• Okay, you'll have some partitioning to do. Can I have a screenshot from GParted to provide a bit more complete answer?
    – gronostaj
    Sep 13, 2022 at 12:43
  • @gronostaj done.
    – J. Schmidt
    Sep 13, 2022 at 12:55
  • This unfortunately doesn't help much. I think you should be able to select another item from the dropdown top-right?
    – gronostaj
    Sep 13, 2022 at 13:30

1 Answer 1


Your df -h results show that /home is on a separate filesystem independent from /. This means that it has a fixed amount of space allocated for it. Removing files under /home frees space that can only be used again for /home.

It's not exactly clear for me from the data you've provided how your system is set up, but it seems quite bizarre. Separate /home is unnecessary for most users, but it may make sense in some scenarios, so that's okay. You also have a separate /tmp which seems pointless. It looks like you may have multiple layers of full disk encryption: first the whole partition is encrypted, then LVM is set up inside it and, surprisingly, each of the volumes inside LVM (root, home, tmp) is encrypted again independently. None of this a problem in itself, but this setup is wasting CPU performance on unnecessary double encryption that adds no additional security over what one layer would provide and separate volume for /home allocates a couple GBs there that you could otherwise use for the upgrade now.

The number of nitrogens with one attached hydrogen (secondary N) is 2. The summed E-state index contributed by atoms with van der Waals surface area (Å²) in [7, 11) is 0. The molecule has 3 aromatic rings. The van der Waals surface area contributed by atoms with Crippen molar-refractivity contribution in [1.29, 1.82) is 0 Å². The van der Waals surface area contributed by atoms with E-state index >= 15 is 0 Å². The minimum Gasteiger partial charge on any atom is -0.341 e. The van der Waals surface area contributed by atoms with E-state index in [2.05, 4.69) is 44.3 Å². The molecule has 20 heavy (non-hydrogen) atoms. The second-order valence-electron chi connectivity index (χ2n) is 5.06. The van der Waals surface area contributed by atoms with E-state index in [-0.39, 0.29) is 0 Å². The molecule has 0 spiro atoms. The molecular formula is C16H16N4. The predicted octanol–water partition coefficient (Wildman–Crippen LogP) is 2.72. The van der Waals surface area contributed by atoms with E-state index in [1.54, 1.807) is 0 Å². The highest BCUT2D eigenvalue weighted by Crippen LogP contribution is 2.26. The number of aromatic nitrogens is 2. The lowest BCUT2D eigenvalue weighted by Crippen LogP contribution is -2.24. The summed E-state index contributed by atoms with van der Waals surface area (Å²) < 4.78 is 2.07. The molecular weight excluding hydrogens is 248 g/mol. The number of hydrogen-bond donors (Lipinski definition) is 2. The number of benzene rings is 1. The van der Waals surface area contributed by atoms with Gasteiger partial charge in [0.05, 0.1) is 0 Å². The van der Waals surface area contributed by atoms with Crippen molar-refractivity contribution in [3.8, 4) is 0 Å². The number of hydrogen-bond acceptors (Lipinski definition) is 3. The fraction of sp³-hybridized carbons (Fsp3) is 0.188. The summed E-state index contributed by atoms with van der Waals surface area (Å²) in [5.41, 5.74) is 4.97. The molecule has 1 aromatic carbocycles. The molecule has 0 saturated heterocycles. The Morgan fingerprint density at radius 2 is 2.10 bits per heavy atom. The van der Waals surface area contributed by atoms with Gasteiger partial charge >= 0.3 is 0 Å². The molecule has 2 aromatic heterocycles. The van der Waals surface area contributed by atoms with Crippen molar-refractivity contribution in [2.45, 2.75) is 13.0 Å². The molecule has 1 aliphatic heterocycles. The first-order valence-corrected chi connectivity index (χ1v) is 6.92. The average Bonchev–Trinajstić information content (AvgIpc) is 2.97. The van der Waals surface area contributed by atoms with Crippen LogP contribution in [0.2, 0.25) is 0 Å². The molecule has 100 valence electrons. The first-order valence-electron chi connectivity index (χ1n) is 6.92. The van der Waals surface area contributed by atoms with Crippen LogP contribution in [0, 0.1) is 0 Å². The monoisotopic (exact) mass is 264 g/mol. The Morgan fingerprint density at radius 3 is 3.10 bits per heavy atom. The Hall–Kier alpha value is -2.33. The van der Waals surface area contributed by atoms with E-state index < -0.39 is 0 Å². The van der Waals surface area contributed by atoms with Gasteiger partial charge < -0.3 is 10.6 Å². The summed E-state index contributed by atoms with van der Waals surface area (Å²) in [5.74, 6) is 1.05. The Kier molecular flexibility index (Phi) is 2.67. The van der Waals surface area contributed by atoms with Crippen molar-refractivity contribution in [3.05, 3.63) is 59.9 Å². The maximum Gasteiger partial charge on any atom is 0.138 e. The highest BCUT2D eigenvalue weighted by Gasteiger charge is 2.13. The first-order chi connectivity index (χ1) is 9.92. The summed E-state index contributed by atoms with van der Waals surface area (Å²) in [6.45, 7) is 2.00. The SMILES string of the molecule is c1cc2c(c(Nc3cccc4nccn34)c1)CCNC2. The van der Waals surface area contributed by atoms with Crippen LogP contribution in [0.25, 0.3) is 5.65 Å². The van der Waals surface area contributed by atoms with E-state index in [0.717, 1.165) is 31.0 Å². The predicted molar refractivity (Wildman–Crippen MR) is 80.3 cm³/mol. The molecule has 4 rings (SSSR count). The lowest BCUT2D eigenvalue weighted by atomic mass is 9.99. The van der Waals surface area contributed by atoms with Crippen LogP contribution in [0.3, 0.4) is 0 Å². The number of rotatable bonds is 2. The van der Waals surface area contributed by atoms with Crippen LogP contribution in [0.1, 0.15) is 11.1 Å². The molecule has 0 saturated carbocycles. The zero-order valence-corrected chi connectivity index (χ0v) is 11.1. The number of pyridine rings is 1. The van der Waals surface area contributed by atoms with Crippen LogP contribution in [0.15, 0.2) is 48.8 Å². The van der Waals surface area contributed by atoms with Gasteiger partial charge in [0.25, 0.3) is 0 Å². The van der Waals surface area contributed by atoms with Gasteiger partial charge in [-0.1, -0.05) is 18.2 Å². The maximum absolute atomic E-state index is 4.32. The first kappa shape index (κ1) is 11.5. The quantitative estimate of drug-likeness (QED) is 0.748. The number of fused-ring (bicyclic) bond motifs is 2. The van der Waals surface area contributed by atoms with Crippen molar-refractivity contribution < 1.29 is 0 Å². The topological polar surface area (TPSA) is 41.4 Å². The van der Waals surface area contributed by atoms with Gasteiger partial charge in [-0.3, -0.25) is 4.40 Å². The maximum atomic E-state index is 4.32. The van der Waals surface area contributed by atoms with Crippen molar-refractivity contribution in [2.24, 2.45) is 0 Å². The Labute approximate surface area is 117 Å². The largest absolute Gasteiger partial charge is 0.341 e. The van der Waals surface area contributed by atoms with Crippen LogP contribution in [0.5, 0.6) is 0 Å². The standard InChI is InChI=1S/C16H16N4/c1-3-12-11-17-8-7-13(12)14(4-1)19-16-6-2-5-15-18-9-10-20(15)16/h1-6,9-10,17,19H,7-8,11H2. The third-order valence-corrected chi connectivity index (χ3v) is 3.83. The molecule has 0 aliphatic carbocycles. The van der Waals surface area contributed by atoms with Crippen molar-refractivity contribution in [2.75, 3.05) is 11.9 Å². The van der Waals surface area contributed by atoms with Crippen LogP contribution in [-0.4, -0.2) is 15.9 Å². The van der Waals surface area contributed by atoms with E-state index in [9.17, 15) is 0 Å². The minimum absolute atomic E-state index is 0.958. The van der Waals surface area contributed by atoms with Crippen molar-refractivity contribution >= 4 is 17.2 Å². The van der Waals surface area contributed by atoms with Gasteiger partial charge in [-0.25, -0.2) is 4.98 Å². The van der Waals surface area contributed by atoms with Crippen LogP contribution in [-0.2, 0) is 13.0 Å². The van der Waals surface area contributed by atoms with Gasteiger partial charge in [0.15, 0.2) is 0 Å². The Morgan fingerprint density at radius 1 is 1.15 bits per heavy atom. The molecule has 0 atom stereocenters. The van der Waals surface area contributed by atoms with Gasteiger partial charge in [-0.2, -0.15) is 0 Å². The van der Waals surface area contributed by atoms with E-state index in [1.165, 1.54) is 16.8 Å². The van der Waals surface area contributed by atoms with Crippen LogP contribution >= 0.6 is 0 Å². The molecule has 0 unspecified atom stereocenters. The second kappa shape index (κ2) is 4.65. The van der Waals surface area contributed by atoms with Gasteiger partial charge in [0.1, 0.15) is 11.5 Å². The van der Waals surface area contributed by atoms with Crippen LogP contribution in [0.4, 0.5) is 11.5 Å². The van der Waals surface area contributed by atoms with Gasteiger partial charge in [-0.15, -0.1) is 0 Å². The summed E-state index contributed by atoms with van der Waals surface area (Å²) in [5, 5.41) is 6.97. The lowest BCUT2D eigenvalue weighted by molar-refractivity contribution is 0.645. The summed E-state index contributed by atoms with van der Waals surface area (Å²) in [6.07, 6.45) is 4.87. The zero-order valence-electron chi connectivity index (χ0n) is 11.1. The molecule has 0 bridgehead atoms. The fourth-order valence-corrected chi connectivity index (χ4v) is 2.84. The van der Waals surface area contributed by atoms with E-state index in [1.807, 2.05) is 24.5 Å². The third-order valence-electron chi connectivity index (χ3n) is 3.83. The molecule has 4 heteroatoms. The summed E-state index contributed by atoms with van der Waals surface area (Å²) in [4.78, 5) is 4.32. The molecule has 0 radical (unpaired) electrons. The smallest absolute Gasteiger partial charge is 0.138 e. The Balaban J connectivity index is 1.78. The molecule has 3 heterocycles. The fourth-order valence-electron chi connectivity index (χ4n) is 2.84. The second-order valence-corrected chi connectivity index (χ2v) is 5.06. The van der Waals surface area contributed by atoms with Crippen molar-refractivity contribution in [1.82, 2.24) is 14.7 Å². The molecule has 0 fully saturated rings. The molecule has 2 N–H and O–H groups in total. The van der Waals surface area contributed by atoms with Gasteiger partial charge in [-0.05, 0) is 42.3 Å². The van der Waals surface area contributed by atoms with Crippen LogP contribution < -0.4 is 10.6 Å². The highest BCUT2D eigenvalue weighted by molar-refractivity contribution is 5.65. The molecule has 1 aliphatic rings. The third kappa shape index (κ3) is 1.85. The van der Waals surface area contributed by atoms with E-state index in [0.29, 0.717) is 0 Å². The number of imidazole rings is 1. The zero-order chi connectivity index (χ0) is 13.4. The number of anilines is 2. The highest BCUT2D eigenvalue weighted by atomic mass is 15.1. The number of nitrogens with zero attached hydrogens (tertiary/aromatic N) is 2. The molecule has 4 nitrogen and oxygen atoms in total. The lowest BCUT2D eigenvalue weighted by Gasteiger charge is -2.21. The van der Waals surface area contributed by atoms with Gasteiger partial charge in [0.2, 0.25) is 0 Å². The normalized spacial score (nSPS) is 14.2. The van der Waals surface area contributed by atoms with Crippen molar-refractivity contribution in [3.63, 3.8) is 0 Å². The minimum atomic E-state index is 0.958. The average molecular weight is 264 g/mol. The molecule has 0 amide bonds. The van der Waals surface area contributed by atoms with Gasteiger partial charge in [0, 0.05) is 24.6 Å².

It looks like you're currently running Ubuntu 18.04. That would be a pretty major upgrade and may not go well (even single version upgrades are relatively fragile on Ubuntu, and you'll be jumping 8 versions here). This means that you should make sure you have complete, up-to-date backups of all your data. If anything goes wrong you may need those. I'd also recommend creating a full disk image beforehand in case you have to restore this system to full operation quickly after a failed upgrade. Clonezilla is my preferred tool for this.

At that point, with all your data backed up and ready to restore in preparation for a risky upgrade, in my opinion you should use this opportunity to install Ubuntu 22.04 from scratch with a more conventional partitioning. The installer will offer multiple options. One of them will be to erase everything and install from scratch. That will set up a single partition for /, /home and everything else, which has the advantage of free space being shared between all folders and not leading to situations like this. You will be able to choose to encrypt the disk.

  • So as far as you know, there's no simple manner to grant / more disk space from /home, without completely reinstalling Ubuntu?
    – J. Schmidt
    Sep 15, 2022 at 11:45
  • Well, probably there is a way - you could shrink /home and grow / into the reclaimed unallocated space. We don't know what the exact volume layout is though, and if you indeed have double encryption going on it may be a bit of a PITA. But you will definitely need backups for this and ideally a disk image. This kind of stuff can go wrong.
    – gronostaj
    Sep 15, 2022 at 11:59